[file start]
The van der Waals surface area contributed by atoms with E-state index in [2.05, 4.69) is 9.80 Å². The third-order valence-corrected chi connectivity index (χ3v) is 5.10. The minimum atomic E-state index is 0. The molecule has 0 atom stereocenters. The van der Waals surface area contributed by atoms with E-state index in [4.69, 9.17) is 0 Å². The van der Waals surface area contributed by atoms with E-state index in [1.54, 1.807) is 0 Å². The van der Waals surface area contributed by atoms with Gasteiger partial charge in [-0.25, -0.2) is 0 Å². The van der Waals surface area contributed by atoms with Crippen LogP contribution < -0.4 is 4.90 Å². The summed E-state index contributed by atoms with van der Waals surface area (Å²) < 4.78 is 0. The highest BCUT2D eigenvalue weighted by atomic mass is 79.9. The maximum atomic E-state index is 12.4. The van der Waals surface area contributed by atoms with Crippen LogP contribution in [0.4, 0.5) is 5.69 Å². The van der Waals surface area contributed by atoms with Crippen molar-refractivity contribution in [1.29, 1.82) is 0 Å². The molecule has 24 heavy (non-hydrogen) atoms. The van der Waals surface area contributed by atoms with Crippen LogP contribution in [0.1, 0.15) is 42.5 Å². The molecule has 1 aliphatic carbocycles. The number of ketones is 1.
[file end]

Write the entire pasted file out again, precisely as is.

The van der Waals surface area contributed by atoms with E-state index in [2.05, 4.69) is 9.80 Å². The third-order valence-corrected chi connectivity index (χ3v) is 5.10. The minimum atomic E-state index is 0. The molecule has 0 atom stereocenters. The van der Waals surface area contributed by atoms with E-state index in [4.69, 9.17) is 0 Å². The van der Waals surface area contributed by atoms with E-state index in [1.54, 1.807) is 0 Å². The van der Waals surface area contributed by atoms with Gasteiger partial charge in [-0.25, -0.2) is 0 Å². The van der Waals surface area contributed by atoms with Crippen LogP contribution < -0.4 is 4.90 Å². The summed E-state index contributed by atoms with van der Waals surface area (Å²) < 4.78 is 0. The highest BCUT2D eigenvalue weighted by atomic mass is 79.9. The maximum atomic E-state index is 12.4. The van der Waals surface area contributed by atoms with Crippen LogP contribution in [0.4, 0.5) is 5.69 Å². The van der Waals surface area contributed by atoms with Crippen molar-refractivity contribution in [1.29, 1.82) is 0 Å². The molecule has 24 heavy (non-hydrogen) atoms. The van der Waals surface area contributed by atoms with Crippen LogP contribution in [0.1, 0.15) is 42.5 Å². The molecule has 1 aliphatic carbocycles. The number of ketones is 1.